Jesse, could you please implement it as you suggested in #20323?
It might be possible in case a module is about to be deleted to create
a copy in /tmp (File.createTempFile) of all the JARs the classloader
had open, open the copy JARs, close the originals, and switch the
JarFile's used internally. Also, if and when the classloader is
finalized, close the copy JARs and delete them.
Created attachment 4925 [details]
I have partially solved this - at least the NB side of things. With
the attached patch, the module classloader does not keep an open
JarFile for the module after it has been deleted.
However it is not enough. As I found out, if a jar: URL is *ever*
opened in the VM, private JRE code keeps a hard reference to an open
JarFile for that JAR and never releases it! This means that if the
module classloader ever serves a request for ClassLoader.getResource
(which almost every module will), using a jar: URL, and the module is
not marked reloadable, the JAR will not be deletable (or upgradable)
in this VM session on Windows.
I filed a Java bug, will attach a URL when it is accepted.
The new unit test demonstrates the problem. It passes on Unix but
fails on Windows.
I can think of two possible ways to continue:
1. Do not use jar: URLs. Define and use a custom URL protocol which
behaves much like jar: but uses NB-specific knowledge about when a JAR
should be closed. After the JAR is closed (e.g. because of
ModuleManager.delete), it could be copied to a temp dir to serve old
URL connection requests. Pros: safe; we may want to do similar manual
rerouting of JAR entry requests in order to implement a fast JAR cache
at startup anyway. Cons: some work to implement; duplication of a lot
of JRE code.
2. Using reflection, delete entries from JarFileFactory.fileCache when
ModuleManager.delete is called, to make sure that no open JarFile is
retained. It would still be possible for "zombie" code in a dead
classloader to ask for URL resources from the module, but the patched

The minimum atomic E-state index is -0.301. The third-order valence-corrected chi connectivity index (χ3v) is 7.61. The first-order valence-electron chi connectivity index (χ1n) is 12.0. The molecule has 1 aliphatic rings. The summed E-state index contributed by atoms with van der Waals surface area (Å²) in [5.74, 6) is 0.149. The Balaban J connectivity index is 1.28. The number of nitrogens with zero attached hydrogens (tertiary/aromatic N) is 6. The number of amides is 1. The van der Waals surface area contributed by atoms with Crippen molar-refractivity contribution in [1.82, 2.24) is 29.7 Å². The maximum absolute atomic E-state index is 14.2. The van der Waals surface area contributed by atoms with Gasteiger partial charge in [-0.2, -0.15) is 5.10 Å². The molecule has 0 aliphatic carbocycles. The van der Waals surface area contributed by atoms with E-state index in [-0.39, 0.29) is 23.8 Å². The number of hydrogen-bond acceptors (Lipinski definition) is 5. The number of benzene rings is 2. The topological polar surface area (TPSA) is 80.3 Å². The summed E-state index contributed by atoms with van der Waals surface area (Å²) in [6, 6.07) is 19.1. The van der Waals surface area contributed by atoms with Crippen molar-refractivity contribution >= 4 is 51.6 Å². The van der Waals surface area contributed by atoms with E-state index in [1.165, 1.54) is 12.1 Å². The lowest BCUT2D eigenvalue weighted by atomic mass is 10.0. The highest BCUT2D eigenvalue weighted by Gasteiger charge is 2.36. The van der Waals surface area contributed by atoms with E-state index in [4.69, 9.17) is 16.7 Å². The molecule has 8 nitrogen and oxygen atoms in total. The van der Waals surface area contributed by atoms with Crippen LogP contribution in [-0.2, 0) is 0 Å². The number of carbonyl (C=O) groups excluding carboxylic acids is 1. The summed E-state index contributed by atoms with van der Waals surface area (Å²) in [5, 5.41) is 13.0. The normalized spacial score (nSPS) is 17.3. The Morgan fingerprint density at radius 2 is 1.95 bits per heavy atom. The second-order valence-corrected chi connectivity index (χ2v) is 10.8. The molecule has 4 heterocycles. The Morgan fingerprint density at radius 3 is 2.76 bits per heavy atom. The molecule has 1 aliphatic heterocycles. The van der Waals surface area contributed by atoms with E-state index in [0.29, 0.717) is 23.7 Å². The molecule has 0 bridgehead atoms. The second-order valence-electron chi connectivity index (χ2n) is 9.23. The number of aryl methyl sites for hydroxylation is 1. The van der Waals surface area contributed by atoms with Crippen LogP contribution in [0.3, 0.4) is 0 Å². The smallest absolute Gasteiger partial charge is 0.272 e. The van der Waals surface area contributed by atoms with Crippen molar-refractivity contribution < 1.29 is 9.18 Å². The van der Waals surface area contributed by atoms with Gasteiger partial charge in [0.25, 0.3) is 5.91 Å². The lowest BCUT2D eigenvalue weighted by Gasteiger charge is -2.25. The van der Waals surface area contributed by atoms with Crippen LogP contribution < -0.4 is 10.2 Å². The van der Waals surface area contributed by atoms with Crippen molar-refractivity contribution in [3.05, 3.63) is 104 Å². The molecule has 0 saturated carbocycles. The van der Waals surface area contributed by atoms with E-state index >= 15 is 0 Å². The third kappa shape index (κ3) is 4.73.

JarClassLoader would serve them from the copy JAR, making it possible
to still delete the original. Pros: simple and may be effective. Cons:
dangerous call to private impl code, cannot be guaranteed to work in
future JDK releases.
I will try to solve the problem using #2 for now. If we want to
implement JAR caches later for reasons of startup performance, it may
be worthwhile to rewrite to code to use style #1.
Java bug: #4646668
OK, using workaround #2 (reflection hack). Seems to work well enough
with JDK 1.3.0 and 1.4.0 on Win2000. Also does not seem to hurt
anything on Linux with JDK 1.3.1_02 nor 1.4.0 (though the fix is not
really necessary on Unix systems anyway). Will commit soon.
Ales - note that the JAR locks are released only after the module is
really deleted from the ModuleManager pool. They are *not* released
after just disabling a module. From Auto Update, you should be able to
do this: delete the Modules/*.xml file corresponding to the module;
listen for changes in the Lookup result on ModuleInfo and wait for the
module to disappear from the list (with some sanity timeout of
course); then physically delete the JAR. The same system should work
for other JARs associated with the module: declared Class-Path
extensions, locale/branding variants, and
modules/patches/module-code-name/ patch JARs.
Also Ales - please run the usual unit test suite on Windows after I
commit (you run Windows, correct?). I ran ModuleManagerTest in
isolation on Win2K because I do not have full XTest set up on that
partition, but it would be good to make sure everything (esp. the new
ModuleManagerTest.testModuleDeletion) passes OK for you as well,
especially using JDK 1.3.1. Since reflection is used, it is possible
for a random JDK to not have the same impl of jar: URL caching, in
which case JarClassLoader will print an exception to the log file, and
the fix will be disabled. I found that 1.3.0 seems to have a slightly
different impl from 1.3.1 and 1.4.0 - the fileCache field became
committed * Up-To-Date 1.8
committed * Up-To-Date 1.23
committed * Up-To-Date 1.25
committed * Up-To-Date 1.15
committed * Up-To-Date 1.6